Malaysia’s Economic Affairs Minister Azmin Ali and Foreign Minister Saifuddin Abdullah appear to be sincere in their desire to amicably resolve their nation’s ongoing bilateral disputes with Singapore.
“Yes, I do detect sincerity on their part,” said Minister for Foreign Affairs Vivian Balakrishnan while delivering his ministerial statement in Parliament on Monday (14 January).
“But never, never make the mistake by assuming that personal ties can be a replacement for national interests, international law or complying with agreements,” he added.
Dr Balakrishnan, who was responding to a question posed by Workers’ Party chief Pritam Singh, said his meetings with Azmin and Saifuddin had been “constructive” and that he hoped their attitudes “reflect a larger body of opinion in Malaysia”.
In his speech, Dr Balakrishnan observed that bilateral ties have recently been in a “downward spiral” and that he does not expect a “quick or smooth resolution” to the ongoing airspace, maritime and water issues, which have been raising tensions between the neighbouring countries.
Appropriate posture for tiny nation-state
Addressing a question from Sembawang GRC MP Vikram Nair, Dr Balakrishnan admitted how Singapore’s approach to international diplomacy can sometimes come across as “boringly consistent”.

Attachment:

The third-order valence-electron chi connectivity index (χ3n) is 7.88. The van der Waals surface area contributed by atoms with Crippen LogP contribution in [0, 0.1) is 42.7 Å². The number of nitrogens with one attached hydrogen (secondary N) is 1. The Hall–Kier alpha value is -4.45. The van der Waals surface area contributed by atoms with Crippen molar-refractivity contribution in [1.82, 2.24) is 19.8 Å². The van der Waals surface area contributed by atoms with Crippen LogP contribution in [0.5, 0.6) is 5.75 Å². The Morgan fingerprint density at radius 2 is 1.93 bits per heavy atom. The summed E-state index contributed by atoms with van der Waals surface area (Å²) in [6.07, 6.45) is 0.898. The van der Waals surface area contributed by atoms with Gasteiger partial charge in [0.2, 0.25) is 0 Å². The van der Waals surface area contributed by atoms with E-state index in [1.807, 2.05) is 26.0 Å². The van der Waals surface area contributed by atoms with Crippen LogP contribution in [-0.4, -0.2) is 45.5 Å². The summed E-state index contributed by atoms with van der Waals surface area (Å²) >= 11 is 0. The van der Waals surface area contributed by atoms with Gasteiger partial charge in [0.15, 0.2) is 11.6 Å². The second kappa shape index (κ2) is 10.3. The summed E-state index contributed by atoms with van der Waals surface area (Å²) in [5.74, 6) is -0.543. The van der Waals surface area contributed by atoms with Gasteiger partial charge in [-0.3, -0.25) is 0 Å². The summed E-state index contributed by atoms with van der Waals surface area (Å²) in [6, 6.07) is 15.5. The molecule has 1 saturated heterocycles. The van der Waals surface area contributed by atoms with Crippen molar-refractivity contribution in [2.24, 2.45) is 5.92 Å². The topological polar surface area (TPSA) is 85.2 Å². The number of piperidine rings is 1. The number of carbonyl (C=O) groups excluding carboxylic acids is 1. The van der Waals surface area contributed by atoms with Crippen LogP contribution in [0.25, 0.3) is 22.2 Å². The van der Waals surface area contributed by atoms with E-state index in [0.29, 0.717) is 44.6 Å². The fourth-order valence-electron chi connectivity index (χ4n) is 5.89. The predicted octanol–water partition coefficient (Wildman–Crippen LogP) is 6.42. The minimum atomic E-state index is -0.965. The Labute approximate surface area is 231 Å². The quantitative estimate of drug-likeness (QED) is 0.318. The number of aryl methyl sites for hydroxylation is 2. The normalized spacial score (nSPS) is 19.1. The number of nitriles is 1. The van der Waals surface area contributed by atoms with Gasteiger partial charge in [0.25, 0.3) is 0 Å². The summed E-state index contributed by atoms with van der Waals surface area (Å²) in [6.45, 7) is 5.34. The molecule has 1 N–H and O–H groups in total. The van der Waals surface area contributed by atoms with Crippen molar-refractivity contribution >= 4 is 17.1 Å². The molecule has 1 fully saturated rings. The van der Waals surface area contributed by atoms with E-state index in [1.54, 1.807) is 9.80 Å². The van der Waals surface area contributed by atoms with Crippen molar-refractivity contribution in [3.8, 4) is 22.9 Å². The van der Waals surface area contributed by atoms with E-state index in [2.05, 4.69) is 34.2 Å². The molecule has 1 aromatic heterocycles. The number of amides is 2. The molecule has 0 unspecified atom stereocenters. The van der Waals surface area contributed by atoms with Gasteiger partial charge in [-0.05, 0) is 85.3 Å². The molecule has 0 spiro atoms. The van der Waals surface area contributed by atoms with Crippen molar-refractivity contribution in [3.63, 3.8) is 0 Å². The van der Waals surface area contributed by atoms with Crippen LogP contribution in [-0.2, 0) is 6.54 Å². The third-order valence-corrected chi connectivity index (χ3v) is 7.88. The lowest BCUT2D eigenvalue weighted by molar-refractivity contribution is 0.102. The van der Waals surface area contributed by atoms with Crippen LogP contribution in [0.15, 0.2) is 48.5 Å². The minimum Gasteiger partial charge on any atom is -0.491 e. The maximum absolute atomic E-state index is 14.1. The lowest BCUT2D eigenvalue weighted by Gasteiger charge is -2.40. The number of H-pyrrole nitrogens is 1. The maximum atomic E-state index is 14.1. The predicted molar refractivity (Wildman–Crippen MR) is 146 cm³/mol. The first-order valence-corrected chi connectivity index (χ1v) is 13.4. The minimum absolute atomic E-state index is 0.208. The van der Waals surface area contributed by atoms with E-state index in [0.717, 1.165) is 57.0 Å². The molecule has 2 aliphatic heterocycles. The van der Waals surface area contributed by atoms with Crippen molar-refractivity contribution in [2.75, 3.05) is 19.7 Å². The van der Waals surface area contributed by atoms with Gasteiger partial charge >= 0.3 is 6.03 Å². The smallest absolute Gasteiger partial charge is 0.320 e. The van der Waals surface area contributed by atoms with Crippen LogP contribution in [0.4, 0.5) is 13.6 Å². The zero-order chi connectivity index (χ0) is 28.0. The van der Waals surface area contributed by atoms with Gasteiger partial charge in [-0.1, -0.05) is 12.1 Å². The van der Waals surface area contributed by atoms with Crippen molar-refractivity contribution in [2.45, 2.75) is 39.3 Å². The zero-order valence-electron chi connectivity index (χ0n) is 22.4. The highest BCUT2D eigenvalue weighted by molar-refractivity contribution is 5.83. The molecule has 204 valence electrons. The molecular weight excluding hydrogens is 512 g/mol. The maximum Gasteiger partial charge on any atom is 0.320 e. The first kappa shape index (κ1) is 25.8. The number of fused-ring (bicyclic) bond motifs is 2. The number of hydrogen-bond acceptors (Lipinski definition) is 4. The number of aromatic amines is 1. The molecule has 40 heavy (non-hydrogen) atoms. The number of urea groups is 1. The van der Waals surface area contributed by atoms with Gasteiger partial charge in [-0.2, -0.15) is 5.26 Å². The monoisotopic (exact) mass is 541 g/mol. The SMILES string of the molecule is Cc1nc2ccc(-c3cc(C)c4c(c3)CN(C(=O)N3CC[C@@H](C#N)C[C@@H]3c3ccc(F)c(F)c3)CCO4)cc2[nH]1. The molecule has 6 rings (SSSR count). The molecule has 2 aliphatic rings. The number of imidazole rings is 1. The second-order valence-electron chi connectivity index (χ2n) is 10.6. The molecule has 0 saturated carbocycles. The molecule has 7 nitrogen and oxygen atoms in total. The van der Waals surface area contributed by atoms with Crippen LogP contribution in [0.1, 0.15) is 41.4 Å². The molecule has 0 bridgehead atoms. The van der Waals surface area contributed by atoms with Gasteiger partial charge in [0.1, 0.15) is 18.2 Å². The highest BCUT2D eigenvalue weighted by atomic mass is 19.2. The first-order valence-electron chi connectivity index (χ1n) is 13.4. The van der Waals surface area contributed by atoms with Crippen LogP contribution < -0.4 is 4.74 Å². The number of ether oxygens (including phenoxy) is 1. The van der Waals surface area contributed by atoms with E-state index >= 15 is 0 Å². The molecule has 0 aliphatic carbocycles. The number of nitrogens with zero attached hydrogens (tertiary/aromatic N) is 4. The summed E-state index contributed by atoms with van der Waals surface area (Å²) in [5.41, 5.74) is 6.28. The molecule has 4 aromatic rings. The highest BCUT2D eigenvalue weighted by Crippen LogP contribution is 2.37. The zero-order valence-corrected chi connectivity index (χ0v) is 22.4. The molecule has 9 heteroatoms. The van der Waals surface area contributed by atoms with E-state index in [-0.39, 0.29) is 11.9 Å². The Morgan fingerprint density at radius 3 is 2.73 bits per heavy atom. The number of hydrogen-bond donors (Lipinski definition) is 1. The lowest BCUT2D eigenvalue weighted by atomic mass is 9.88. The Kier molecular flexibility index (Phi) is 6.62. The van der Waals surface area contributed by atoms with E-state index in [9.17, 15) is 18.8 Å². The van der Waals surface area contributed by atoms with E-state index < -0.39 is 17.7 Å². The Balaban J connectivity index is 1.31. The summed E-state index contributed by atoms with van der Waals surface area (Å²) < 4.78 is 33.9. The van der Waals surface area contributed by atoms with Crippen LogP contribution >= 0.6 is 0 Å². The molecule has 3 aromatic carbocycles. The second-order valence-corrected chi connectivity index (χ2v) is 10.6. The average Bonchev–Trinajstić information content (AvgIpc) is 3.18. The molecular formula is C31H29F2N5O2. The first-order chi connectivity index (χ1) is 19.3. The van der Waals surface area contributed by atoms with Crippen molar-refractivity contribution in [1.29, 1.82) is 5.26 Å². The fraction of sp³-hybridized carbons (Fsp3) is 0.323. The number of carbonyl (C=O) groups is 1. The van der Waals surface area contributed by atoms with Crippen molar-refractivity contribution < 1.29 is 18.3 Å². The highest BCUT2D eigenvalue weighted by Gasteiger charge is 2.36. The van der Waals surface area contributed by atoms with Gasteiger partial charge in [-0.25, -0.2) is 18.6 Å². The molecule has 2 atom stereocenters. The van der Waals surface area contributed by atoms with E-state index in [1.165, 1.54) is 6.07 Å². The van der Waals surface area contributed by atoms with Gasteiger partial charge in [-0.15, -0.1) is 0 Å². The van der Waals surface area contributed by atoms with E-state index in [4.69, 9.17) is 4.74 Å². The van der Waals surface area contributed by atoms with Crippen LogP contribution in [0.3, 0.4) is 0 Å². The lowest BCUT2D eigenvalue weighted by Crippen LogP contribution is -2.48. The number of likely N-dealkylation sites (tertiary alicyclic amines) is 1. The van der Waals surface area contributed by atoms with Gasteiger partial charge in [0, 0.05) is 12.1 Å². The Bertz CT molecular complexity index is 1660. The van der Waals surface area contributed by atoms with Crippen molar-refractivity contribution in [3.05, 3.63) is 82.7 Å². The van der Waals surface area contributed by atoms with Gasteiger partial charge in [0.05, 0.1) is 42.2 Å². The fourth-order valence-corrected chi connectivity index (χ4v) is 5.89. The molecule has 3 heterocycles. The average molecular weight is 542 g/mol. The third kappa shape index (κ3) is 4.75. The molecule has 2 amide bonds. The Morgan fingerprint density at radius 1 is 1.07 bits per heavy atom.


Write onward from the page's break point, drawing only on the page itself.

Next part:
“(We) seem to studiously avoid chest-thumping and other manifestations of nationalism, but… this is the appropriate posture for (a) small, tiny nation-state,” he said.
The minister noted, however, that this consistency should not be taken for granted and that appropriate measures will always be taken to safeguard Singapore’s interests.
“Any country dealing with Singapore must not assume that it is cost-free to embark on any adventures or antics against us. There will be consequences,” he said.
Dr Balakrishnan cited the example of Johor Chief Minister Osman Sapian’s visit last week to a Malaysian vessel inside Singapore waters, which led to the cancellation of an annual bilateral meeting scheduled for Monday. Singapore lodged a formal protest against the “provocative” act.
Sapian’s action had hurt the goodwill and trust between the two nations and made the 14th Joint Ministerial Committee for Iskandar Malaysia “untenable”.
“I hope members will appreciate this fine line I am trying to follow. To be resolute but to also be calm. To quietly but clearly protect our interests. But it does not mean we do not have sharp elbows,” Dr Balakrishnan said.